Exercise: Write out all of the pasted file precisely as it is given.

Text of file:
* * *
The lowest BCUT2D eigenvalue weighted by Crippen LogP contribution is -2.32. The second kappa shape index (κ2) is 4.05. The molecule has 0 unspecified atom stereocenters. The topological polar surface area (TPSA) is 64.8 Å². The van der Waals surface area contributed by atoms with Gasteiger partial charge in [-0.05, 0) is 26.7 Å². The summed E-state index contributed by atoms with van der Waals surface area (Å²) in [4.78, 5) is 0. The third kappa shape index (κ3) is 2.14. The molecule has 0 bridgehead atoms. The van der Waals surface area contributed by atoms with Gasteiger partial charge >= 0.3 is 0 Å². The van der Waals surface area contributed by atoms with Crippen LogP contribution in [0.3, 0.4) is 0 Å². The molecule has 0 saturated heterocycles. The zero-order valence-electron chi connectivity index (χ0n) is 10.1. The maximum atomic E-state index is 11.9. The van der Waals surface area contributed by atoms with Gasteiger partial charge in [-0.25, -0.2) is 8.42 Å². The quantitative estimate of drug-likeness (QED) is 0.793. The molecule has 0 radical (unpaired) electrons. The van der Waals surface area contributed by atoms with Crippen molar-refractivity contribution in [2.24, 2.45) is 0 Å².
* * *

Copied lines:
The lowest BCUT2D eigenvalue weighted by Crippen LogP contribution is -2.32. The second kappa shape index (κ2) is 4.05. The molecule has 0 unspecified atom stereocenters. The topological polar surface area (TPSA) is 64.8 Å². The van der Waals surface area contributed by atoms with Gasteiger partial charge in [-0.05, 0) is 26.7 Å². The summed E-state index contributed by atoms with van der Waals surface area (Å²) in [4.78, 5) is 0. The third kappa shape index (κ3) is 2.14. The molecule has 0 bridgehead atoms. The van der Waals surface area contributed by atoms with Gasteiger partial charge >= 0.3 is 0 Å². The van der Waals surface area contributed by atoms with Crippen LogP contribution in [0.3, 0.4) is 0 Å². The molecule has 0 saturated heterocycles. The zero-order valence-electron chi connectivity index (χ0n) is 10.1. The maximum atomic E-state index is 11.9. The van der Waals surface area contributed by atoms with Gasteiger partial charge in [-0.25, -0.2) is 8.42 Å². The quantitative estimate of drug-likeness (QED) is 0.793. The molecule has 0 radical (unpaired) electrons. The van der Waals surface area contributed by atoms with Crippen molar-refractivity contribution in [2.24, 2.45) is 0 Å².